If you want code highlighting and autocompletion in the script, MaxMake includes an installer for the Sci editor in its ~/bin/ folder, as well as plugins for Sublime and Notepad++. The Sci editor is older, but it includes a dialog box creator and other tools for Autohotkey.
    The Code Editor included with MaxMake
    The Code Editor included with MaxMake
  • 2.2.2. Changing makefile variables

    The script is currently ~400 lines, but all the variables you might want to change are at the top of the file.
    Hide LIne Numbers
    1. #Warn                      ; enables strict debugging
    2. #SingleInstance force      ; ensures only one instance of script
    3. #NoEnv                     ; no automatic DOS environment variables
    4. #NoTrayIcon                ; has its own UI
    5. SendMode Input             ; AHKv1.0.43+ compatibility
    6. CoordMode, mouse, screen   ; set 'screen' or 'window' coords
    7. ; user variables ; *********************************************************************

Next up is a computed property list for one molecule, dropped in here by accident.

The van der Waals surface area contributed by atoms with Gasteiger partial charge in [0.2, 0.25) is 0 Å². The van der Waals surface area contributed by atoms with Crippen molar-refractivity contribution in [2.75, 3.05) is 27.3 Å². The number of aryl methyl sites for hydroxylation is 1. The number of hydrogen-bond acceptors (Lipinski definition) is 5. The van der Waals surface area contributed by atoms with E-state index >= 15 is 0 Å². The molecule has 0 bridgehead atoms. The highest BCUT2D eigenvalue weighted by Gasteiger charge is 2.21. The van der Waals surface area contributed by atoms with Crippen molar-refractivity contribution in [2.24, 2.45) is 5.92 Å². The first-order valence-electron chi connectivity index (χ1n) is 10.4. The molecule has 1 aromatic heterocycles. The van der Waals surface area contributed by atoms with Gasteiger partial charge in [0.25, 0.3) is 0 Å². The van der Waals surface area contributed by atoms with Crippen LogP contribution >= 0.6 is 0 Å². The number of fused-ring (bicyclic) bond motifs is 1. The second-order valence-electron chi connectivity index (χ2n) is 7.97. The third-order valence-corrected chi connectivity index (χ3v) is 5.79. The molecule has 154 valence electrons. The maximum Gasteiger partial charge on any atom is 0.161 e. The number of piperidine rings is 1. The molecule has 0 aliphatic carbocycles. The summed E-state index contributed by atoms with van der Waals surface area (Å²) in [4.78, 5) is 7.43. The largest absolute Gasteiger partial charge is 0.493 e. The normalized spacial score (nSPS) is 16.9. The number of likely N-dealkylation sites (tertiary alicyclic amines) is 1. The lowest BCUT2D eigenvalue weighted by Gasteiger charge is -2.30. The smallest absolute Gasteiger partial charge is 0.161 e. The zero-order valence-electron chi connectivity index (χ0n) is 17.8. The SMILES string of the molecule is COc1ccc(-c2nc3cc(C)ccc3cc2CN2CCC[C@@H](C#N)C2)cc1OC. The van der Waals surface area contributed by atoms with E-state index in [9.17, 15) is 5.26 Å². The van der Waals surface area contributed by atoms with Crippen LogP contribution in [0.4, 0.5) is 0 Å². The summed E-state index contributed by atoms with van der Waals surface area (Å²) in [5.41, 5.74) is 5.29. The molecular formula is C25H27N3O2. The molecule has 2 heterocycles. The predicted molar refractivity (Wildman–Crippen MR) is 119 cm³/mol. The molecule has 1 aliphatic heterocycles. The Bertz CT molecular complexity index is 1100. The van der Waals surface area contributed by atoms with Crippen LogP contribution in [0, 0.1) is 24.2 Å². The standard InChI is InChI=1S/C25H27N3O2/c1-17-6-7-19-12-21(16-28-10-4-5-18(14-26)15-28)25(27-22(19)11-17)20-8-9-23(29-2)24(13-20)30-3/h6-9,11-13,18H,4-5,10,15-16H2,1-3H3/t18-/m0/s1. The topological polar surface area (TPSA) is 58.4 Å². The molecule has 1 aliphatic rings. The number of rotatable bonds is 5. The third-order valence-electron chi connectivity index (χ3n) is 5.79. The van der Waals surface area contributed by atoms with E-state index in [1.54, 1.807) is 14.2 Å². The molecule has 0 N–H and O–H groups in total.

8. scriptTitle = MaxMake 2.1
    9. Author      = Ernest Meyer
    10. URL         = https://www.yofiel.com
    11. Compiler    = Max 7.3.4
    12. Maker       = AHK v1.1.27.03
    13. readmetxt   = Readme file generated with %scriptTitle% defaults.
    14. ; system variables *********************************************************************
    15. scriptfile  = %A_ScriptName%                    ; pull patchername from script's name
    16. StringTrimRight, scriptname, scriptfile, 4        ; remove extension from script filename
    17. patcher     = %scriptname%                        ; set patcher to same name as script
    18. thisdir     = %A_ScriptDir%                        ; pull current dir from script's dir
    19. srcdir      = %thisdir%                            ; build patch from same dir as script
    20. EnvGet, homepath, HOMEPATH                        ; pull userdir from environment
    21. destdir     = C:%homepath%\Desktop\%patcher%\    ; build to user's desktop
    22. buildWindow = Build `"%patcher%.maxpat`"        ; Max7 build window title
    23. thispatcher = %thisdir%\%patcher%.maxpat        ; full path to patcher
    24. FileGetTime, patchCreated, %thispatcher%, C        ; get file created time